January 2008 Archives

The Bureau of Labor Statistics of the U.S. Department of Labor released numbers late last week from a longitudinal study that might make a high school principal shudder. The likelihood of a 20-year-old in the United States being employed and receiving some form of work training is reduced by almost half if that person is a high school dropout. While the United States is wringing its hands over how to keep its students in school and employable—especially in this tough economy—Britain’s Prime Minister Greg Brown has a plan for making his country and students more competitive. ...


The U.S. isn’t the only country trying to curb childhood obesity. In the UK, teachers are being “urged” in a cross-government strategy to police student lunch boxes for unhealthy choices, including “crisps,” fizzy soda, and chocolate. While schools here in the U.S. also warn of mealtime contraband and many districts are now requiring laps at recess, healthier choices in vending machines and school cafeterias, teachers so far do not typically include lunch box inspections on their list of required duties. And teachers in Britain aren't too wild about the idea, either. The concern is that the burden ...


New York City’s Education Department has been working behind closed doors with 280 principals on a program that would put teachers under greater scrutiny than ever before, according to The New York Times. To date, the pilot program has been examining student test results to evaluate 2,500 teachers, some of whom had no idea they were being monitored. The data from the evaluations would be used to determine benchmarks for pay increases and tenure status for all of New York City's 77,000 public school educators. The teachers are outraged that the education department would collect this sort ...


Should teachers be able to give failing students a grade below a certain percentage? Teacher representatives in Dallas think so, demanding that district trustees reevaluate a policy that restricts teachers from giving students any grade below 50, according to dallasnews.com. The policy is designed to give struggling students a chance to recover from poor work. But at a time when the school system is trying to raise standards and begin awarding teacher bonuses based on student achievement, members of the teacher group Alliance-AFT say the policy is “hypocritical,” and encourages a lax attitude in students. "Teachers need to be ...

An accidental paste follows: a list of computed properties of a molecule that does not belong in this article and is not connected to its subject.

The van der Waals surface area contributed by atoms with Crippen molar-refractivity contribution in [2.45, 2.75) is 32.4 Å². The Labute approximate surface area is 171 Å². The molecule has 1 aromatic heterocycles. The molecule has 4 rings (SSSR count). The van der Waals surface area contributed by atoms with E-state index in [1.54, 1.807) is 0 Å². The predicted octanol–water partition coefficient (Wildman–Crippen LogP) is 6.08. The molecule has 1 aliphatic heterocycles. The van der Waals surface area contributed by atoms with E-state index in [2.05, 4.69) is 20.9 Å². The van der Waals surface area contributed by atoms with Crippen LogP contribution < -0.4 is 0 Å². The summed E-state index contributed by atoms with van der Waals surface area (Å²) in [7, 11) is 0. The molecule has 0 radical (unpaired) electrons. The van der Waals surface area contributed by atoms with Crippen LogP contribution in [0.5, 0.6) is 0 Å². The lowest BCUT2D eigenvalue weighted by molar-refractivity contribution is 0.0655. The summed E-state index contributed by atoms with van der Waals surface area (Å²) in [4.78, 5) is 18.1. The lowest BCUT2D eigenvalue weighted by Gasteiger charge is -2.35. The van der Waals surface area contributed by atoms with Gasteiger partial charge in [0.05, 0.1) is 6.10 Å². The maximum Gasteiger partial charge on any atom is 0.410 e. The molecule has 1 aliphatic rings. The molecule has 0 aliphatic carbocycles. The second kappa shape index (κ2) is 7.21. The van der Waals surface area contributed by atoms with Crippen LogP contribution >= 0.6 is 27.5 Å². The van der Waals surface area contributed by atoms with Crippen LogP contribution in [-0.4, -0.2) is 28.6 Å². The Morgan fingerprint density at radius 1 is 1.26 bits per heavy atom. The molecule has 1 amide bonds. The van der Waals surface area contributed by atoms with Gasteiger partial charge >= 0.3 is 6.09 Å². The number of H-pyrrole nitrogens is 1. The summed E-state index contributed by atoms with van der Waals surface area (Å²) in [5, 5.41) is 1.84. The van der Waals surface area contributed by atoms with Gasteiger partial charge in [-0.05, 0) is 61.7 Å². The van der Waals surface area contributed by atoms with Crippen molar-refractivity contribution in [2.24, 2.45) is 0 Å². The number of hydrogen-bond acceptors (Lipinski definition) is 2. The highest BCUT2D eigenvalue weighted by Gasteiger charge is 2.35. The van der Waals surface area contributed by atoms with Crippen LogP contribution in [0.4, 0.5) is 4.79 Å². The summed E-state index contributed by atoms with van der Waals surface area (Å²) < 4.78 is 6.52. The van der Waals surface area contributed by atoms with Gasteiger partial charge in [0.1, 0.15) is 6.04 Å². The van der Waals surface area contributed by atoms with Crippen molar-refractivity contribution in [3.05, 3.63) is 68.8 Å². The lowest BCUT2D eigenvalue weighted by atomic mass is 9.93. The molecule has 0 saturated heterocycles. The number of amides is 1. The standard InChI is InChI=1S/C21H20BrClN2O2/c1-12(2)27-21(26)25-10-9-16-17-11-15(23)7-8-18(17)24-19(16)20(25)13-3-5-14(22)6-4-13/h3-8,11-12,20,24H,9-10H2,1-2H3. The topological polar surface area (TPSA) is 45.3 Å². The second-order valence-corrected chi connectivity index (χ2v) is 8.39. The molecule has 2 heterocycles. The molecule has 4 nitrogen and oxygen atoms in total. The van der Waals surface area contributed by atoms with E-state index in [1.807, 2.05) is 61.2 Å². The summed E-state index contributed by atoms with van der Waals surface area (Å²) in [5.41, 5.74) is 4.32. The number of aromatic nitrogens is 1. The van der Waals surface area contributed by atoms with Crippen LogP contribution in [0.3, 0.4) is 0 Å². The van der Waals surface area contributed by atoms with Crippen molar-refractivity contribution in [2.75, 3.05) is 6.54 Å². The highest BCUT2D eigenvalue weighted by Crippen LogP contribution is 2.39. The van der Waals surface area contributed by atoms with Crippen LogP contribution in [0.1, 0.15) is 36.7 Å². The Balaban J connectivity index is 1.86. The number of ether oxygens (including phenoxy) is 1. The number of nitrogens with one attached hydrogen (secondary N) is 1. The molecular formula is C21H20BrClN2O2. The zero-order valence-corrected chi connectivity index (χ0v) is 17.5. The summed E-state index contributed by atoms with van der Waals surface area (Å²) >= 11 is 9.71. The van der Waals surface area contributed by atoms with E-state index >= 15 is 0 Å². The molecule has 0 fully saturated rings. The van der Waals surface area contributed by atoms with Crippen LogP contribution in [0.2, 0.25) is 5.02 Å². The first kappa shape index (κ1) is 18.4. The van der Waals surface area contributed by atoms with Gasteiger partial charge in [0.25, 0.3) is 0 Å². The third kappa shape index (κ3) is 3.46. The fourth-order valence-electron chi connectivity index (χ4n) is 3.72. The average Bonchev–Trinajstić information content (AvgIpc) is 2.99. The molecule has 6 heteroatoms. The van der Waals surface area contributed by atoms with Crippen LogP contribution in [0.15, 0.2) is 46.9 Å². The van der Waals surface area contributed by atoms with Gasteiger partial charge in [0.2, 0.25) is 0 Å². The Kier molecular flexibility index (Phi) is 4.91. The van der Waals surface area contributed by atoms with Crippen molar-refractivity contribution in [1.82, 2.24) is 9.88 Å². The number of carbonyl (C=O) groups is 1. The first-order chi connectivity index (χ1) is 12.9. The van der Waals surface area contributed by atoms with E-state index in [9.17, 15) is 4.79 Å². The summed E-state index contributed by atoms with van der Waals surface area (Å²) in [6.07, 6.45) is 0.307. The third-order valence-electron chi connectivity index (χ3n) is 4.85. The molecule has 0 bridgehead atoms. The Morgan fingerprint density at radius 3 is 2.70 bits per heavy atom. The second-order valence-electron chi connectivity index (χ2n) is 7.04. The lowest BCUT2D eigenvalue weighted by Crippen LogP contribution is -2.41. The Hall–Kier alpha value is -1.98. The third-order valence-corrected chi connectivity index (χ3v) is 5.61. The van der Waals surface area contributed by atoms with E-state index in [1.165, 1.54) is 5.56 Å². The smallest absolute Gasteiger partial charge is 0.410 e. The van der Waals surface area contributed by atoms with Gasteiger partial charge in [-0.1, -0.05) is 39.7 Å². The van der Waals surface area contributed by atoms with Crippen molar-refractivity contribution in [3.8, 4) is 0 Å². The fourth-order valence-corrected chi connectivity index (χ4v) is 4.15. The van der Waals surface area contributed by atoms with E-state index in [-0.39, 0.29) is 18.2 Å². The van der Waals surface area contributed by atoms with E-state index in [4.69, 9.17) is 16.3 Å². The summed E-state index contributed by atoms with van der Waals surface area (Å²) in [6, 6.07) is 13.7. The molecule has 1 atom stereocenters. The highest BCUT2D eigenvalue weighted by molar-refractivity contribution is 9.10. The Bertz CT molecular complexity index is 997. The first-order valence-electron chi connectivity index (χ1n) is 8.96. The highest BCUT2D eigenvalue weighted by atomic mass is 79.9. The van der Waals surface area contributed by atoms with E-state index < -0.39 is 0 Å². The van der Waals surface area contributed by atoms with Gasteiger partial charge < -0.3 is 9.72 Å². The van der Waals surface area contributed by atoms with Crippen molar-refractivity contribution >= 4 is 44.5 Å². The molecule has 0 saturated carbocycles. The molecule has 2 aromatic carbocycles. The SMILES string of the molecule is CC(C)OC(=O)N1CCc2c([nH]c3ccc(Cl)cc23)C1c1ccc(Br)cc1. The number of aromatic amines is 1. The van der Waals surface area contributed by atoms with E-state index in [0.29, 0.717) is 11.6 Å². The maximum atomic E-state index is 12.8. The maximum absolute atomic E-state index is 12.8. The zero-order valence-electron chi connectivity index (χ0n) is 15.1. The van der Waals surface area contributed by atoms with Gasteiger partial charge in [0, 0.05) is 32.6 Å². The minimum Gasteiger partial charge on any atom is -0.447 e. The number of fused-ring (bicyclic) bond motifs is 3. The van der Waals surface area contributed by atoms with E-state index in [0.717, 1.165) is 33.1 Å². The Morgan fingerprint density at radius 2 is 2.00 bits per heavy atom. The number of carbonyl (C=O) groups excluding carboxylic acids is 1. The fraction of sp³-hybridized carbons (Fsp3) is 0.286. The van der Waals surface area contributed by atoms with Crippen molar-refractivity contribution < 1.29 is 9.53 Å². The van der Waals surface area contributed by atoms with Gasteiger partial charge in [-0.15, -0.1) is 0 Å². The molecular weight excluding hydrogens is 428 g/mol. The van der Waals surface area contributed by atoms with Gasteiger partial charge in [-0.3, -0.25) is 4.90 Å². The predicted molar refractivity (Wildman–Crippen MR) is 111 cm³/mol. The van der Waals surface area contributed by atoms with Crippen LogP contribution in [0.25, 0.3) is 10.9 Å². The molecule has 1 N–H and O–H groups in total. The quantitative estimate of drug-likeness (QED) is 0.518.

There was a time when the high school health class was the exclusive province of physical fitness awareness and reproductive health issues. Things are more complicated now. With the adoption of a new state law by the Texas legislature, health teachers will soon expand their lesson plans to encompass a curriculum on parenting and paternity awareness developed by the state’s Office of the Attorney General. With rates of teenage pregnancies climbing, many educators and parents feel that teens in the state—and particularly boys—need more information about what it means both practically and legally to be a parent. ...


With the primaries in full swing, the leading presidential candidates are straining to show their differences from one another. But according to the Palm Beach Post, there's at least one thing they all seem to agree on—namely, that the nation's main education law "needs some work." All of the candidates want to change NCLB in some way, though in widely varying degrees. Proposals range from scraping the law altogether (Bill Richardson), to radically overhauling it (John Edwards), to improving funding (Barack Obama), to stressing school improvement rather than universal proficiency goals (Hillary Clinton), to giving some states added fexibility...


Bill Gates is leading the philanthropic educational crusade again—and this time it's about political awareness. Bloomberg.com reports that the Gates' foundation is donating $30 million to the bipartisan group Strong American Schools and their “Ed in 08” campaign, whose purpose is to make education a “top priority” in the presidential election. According to Bloomberg.com, a Dec. 11 ABC News/Washington Post poll, in fact, reflects that only one percent of voters chose education as their overriding concern for the presidential campaign. “Ed in ‘08” is hoping the Gates’ financial support will change that. “The Gates name, the ...


Beyond the caucuses, life continues in Iowa with surprising irregularity. Thanks to a $200,000 grant from the Federal Language Acquisition Program, 230 elementary students in Kalona—population 2,300, 97% white, and historically Mennonite—are learning to speak Arabic, according to Sam Freedman of The New York Times. Kalona teacher Susan Swartzendruber, who learned Arabic while teaching in Egypt as part of a Mennonite social service program, convinced her school district to apply for the funding. Twenty miles north of Kalona in Iowa City, Zahra Al-Attar heard through a posting at her mosque that an elementary school was looking ...


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